RG: I love all of my designs! However, if I had to choose, it would be the “Black Girls Are The Purest Form of Art.” I remember I was studying for my P-Chem final exam and I got frustrated so I took a break. I decided to grab my iPad and sketch some designs. That one phrase came to me and so I started working on the layout. Typically I would use inspiration to create my designs, so I stayed within my branding. However, this design just came to me organically. I love how such a simple phrase can make such a powerful statement.

21N: What do you think makes your business/platform unique over others like it?

RG: Despite what it may look like from the outside, Legendary Rootz is a one-woman team. I have had help from my family with simple tasks. However, I run every single aspect of my company. During this entire process, I have encountered numerous obstacles and made many mistakes. However, I love finding innovative solutions to ever obstacles that I meet and do not see the challenges I face as a disadvantage. I see them as opportunities to grow and learn lessons.

Just like Solange said, this culture is for us by us. There is beauty in our rootz, and it is essential to empower the Black community.  Unlike these fast fashion brands, we provide quality items that are described as unique and not cliche. Legendary Rootz has been recognized worldwide by companies such as Fader, Essence, and Buzzfeed as an empowerment brand that strives to boost confidence and create products that reflect the Black culture.

Photo: Legendary Rootz

21N: What do you love most about the work you do?

RG: The thing I love most about my work is knowing that there are little Black girls out here that know that they can achieve anything they put their minds too. I visited Northern Arizona University as a representative for Delta Sigma Theta Sorority Inc. and had one of the students come up to me after the presentation.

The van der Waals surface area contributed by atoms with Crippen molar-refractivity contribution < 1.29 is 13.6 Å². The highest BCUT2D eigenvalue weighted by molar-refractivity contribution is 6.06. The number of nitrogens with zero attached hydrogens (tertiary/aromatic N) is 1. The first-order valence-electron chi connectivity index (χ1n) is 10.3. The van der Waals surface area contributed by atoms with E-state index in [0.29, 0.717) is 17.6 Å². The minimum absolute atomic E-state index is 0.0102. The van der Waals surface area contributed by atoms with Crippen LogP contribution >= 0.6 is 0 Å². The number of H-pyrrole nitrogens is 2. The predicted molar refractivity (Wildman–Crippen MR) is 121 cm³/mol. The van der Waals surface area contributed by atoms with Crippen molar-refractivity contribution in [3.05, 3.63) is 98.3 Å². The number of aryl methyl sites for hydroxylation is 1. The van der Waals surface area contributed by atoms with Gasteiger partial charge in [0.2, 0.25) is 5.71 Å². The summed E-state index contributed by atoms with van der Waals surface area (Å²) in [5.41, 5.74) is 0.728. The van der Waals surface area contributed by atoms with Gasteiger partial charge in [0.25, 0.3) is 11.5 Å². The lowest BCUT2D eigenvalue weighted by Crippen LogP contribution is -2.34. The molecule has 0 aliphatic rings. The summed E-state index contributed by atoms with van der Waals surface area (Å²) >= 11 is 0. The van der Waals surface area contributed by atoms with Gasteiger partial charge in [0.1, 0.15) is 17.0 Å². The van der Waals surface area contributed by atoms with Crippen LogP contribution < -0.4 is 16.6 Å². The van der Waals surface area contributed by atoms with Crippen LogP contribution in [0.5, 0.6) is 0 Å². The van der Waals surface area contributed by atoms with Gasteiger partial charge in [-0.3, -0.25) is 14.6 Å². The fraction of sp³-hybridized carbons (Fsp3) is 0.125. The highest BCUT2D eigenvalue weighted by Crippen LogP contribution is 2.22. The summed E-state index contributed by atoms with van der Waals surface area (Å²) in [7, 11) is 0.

I didn’t know what was going on, but she mentioned that she purchased from me and loved my clothing line. She went on to say that after buying from Legendary Rootz, her younger sister saw the clothes and instantly fell in love with the statements and designs. She told me how she didn’t feel the most confidence and how my designs helped to remind her how powerful and beautiful she is. I completely understood that feeling and I find it so important to use my platform to make sure little Black girls + women worldwide know how much we truly rock!

21N: What do you hope to gain from Summit21 this year?

RG: I am so passionate about meeting others and hearing about their stories. This year, I am hoping to make meaningful connections and connect with like-minded individuals. Being a solo entrepreneur sometimes can be a bit daunting and I would love to meet others who are on their grind like me. I love a great kumbaya moment and I believe that Summit 21 will be that for Black Women worldwide.